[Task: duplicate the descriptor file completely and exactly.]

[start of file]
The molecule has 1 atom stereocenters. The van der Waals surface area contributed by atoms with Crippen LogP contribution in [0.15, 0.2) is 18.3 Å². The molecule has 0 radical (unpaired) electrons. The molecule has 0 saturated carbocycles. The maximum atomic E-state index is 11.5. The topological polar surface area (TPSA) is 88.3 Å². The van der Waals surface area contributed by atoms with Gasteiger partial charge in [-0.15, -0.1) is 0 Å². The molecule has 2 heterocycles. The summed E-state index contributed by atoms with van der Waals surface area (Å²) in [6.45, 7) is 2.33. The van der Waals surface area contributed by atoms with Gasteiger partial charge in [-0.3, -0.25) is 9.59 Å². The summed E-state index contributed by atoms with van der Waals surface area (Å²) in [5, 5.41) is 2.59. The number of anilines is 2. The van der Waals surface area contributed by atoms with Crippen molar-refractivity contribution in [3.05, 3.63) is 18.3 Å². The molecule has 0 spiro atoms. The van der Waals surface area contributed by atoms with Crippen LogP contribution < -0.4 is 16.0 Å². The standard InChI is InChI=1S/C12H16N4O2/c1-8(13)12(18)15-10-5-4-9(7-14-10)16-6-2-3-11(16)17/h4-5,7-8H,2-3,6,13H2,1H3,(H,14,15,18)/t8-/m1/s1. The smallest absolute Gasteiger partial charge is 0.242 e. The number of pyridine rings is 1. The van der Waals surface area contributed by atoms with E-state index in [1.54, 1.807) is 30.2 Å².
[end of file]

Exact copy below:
The molecule has 1 atom stereocenters. The van der Waals surface area contributed by atoms with Crippen LogP contribution in [0.15, 0.2) is 18.3 Å². The molecule has 0 radical (unpaired) electrons. The molecule has 0 saturated carbocycles. The maximum atomic E-state index is 11.5. The topological polar surface area (TPSA) is 88.3 Å². The van der Waals surface area contributed by atoms with Gasteiger partial charge in [-0.15, -0.1) is 0 Å². The molecule has 2 heterocycles. The summed E-state index contributed by atoms with van der Waals surface area (Å²) in [6.45, 7) is 2.33. The van der Waals surface area contributed by atoms with Gasteiger partial charge in [-0.3, -0.25) is 9.59 Å². The summed E-state index contributed by atoms with van der Waals surface area (Å²) in [5, 5.41) is 2.59. The number of anilines is 2. The van der Waals surface area contributed by atoms with Crippen molar-refractivity contribution in [3.05, 3.63) is 18.3 Å². The molecule has 0 spiro atoms. The van der Waals surface area contributed by atoms with Crippen LogP contribution < -0.4 is 16.0 Å². The standard InChI is InChI=1S/C12H16N4O2/c1-8(13)12(18)15-10-5-4-9(7-14-10)16-6-2-3-11(16)17/h4-5,7-8H,2-3,6,13H2,1H3,(H,14,15,18)/t8-/m1/s1. The smallest absolute Gasteiger partial charge is 0.242 e. The number of pyridine rings is 1. The van der Waals surface area contributed by atoms with E-state index in [1.54, 1.807) is 30.2 Å².